"While I acknowledge the views of other Member States, I want British researchers and farmers to be able to reap the economic and environmental benefits of the latest technologies. We have a world class science and research base and the expertise to play a leading role in feeding a rapidly increasing global population," he added. Patterson promised to do all that he could to put British science at the heart of world-leading agricultural research.

Read the media release at http://www.jic.ac.uk/news/2014/06/owen-paterson-visits-jic/.

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The European Union member states agreed on a plan to renationalize decisions of GM crops cultivation. In 2010, the European Commission proposed to let individual member states to ban or allow a GM crop in their territory, while the commission would still give marketing approvals for European countries based on the scientific opinion released by European Food Safety Authority (EFSA). That proposal was revived in February 2014 when states debated over the approval of a GM maize line. Twenty six of the 28 member states agreed on this "cultivation proposal" on June 12, as practical compromise. In the coming months, Europe's Council of Ministers must agree on a joint version of the plan with the incoming European Parliament before the final text can be adopted, possibly in 2015.

EuropaBio released a statement expressing the biotech industry's dismay about the agreement. "To renationalize a common EU policy, based on non-objective grounds, is a negative precedent and contrary to the spirit of the single market," said André Goig, Chair of EuropaBio. "In particular, it would allow Member States to formally reject a technology on non-scientific grounds, which sets a dangerous precedent and sends a negative signal for innovative industries considering whether or not to operate in Europe," added Mr. Goig. "In the end it should be up to farmers to decide what they want to plant in their fields."

Read more details at http://news.sciencemag.org/environment/2014/06/european-nations-back-new-rules-snubbing-gm-crops and http://www.europabio.org/sites/default/files/press/biotech_industry_disappointed_with_ministers_agreement_to_renationalise_decisions_on_gm_crops_cultivation.pdf.

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Research

Mitogen-activated protein kinases (MAPK) play key roles in plant immunity against pathogens. However, it is still unclear if SlMKKs genes, which are MAPKs from tomato, also have an effect on a plant's resistance against the fungal pathogen Botrytis cinerea commonly known as gray mold.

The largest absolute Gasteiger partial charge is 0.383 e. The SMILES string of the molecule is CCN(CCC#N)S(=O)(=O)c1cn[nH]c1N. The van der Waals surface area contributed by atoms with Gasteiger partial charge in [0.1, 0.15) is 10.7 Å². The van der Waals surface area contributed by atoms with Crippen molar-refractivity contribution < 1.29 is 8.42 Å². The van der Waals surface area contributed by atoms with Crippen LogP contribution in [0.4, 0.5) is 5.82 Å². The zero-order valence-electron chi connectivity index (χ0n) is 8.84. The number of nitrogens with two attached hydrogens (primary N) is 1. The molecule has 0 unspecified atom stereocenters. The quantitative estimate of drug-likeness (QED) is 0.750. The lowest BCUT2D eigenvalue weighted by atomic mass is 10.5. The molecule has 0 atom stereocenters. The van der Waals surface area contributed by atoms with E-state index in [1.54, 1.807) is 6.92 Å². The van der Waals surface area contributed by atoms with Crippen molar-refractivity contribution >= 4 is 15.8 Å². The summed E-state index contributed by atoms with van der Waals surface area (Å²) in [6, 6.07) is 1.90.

Five SlMKK genes were identified in tomato and analyzed. It revealed that the expression of two of the five SlMKK genes, SlMKK2 and SlMKK4, was induced by gray mold. This showed that SlMKK2 and SlMKK4 were the only ones involved with the resistance to gray mold. Silencing either of the two resulted in reduced resistance to gray mold in tomato plants.

Silencing of SlMKK2 and SlMKK4 expression in tomato demonstrate that both of these genes function as positive regulators of defense response against gray mold.

For more information regarding this study, please visit: http://www.biomedcentral.com/content/pdf/1471-2229-14-166.pdf.

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Most studies on plant response to drought have focused on vegetative development. Morphological changes of reproductive development under various drought conditions have not yet been fully studied. Hence, Arabidopsis plants were grown under two drought conditions: moderate drought (45-50% soil water content) and severe drought (30-35% soil water content). Plants in moderate drought were still able to produce a similar number of siliques and seeds as well-watered plants, in contrast to plants grown in severe drought.

Analysis showed a change in the level of gene expression in more than four thousand genes in plants under severe drought. Meanwhile, in those plants under moderate drought, less than two thousand genes had changed their levels of expression. Some genes were also found to alter their expression only in moderate drought but not the severe drought, indicating distinct sets of genes responsive to different levels of water availability.

Different pathways in reproductive tissues may be activated depending on the level of drought. This helps plants to maximize its yield and balance the resource consumption between vegetative and reproductive development during drought stresses.

If you want to read more on this promising study, please visit http://www.biomedcentral.com/1471-2229/14/164/abstract.

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Indian Agricultural Research Institute scientist Raman Jeet Singhab and I. P. S. Ahlawat conducted a study to evaluate and quantify the residual effect of two tiered intercropping of Bt cotton and groundnut with substitution of 25-50 percent recommended dose of nitrogen (RDN) for cotton by farm yard manure (FYM), on productivity and soil fertility in Bt cotton-wheat system. The study took place in New Delhi, India from 2006 to 2008.